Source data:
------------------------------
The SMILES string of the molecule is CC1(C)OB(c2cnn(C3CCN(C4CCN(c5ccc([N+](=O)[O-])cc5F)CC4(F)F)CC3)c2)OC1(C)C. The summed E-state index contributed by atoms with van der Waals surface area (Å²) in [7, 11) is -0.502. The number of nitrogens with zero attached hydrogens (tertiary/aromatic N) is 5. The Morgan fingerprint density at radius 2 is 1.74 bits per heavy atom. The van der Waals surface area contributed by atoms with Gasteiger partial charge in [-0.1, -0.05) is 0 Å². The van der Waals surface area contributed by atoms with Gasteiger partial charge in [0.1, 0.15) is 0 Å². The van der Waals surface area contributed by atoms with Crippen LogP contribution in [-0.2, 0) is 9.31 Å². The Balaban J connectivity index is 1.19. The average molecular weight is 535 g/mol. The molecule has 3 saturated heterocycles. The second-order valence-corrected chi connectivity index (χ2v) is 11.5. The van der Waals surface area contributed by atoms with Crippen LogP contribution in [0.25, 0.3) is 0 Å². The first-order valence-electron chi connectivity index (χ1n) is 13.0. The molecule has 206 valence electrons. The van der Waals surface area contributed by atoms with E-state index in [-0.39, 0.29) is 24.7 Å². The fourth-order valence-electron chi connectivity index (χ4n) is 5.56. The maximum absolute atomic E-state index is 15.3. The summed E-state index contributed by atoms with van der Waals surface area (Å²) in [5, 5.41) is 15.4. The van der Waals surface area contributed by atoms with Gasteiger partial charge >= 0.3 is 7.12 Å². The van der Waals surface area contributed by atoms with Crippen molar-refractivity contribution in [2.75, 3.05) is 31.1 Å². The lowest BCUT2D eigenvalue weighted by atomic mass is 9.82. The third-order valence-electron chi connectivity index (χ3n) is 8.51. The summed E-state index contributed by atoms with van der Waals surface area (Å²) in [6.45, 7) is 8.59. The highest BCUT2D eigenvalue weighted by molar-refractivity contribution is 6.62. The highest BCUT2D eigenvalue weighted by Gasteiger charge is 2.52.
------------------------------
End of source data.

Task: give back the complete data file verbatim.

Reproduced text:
The SMILES string of the molecule is CC1(C)OB(c2cnn(C3CCN(C4CCN(c5ccc([N+](=O)[O-])cc5F)CC4(F)F)CC3)c2)OC1(C)C. The summed E-state index contributed by atoms with van der Waals surface area (Å²) in [7, 11) is -0.502. The number of nitrogens with zero attached hydrogens (tertiary/aromatic N) is 5. The Morgan fingerprint density at radius 2 is 1.74 bits per heavy atom. The van der Waals surface area contributed by atoms with Gasteiger partial charge in [-0.1, -0.05) is 0 Å². The van der Waals surface area contributed by atoms with Gasteiger partial charge in [0.1, 0.15) is 0 Å². The van der Waals surface area contributed by atoms with Crippen LogP contribution in [-0.2, 0) is 9.31 Å². The Balaban J connectivity index is 1.19. The average molecular weight is 535 g/mol. The molecule has 3 saturated heterocycles. The second-order valence-corrected chi connectivity index (χ2v) is 11.5. The van der Waals surface area contributed by atoms with Crippen LogP contribution in [0.25, 0.3) is 0 Å². The first-order valence-electron chi connectivity index (χ1n) is 13.0. The molecule has 206 valence electrons. The van der Waals surface area contributed by atoms with E-state index in [-0.39, 0.29) is 24.7 Å². The fourth-order valence-electron chi connectivity index (χ4n) is 5.56. The maximum absolute atomic E-state index is 15.3. The summed E-state index contributed by atoms with van der Waals surface area (Å²) in [5, 5.41) is 15.4. The van der Waals surface area contributed by atoms with Gasteiger partial charge >= 0.3 is 7.12 Å². The van der Waals surface area contributed by atoms with Crippen molar-refractivity contribution in [2.75, 3.05) is 31.1 Å². The lowest BCUT2D eigenvalue weighted by atomic mass is 9.82. The third-order valence-electron chi connectivity index (χ3n) is 8.51. The summed E-state index contributed by atoms with van der Waals surface area (Å²) in [6.45, 7) is 8.59. The highest BCUT2D eigenvalue weighted by molar-refractivity contribution is 6.62. The highest BCUT2D eigenvalue weighted by Gasteiger charge is 2.52.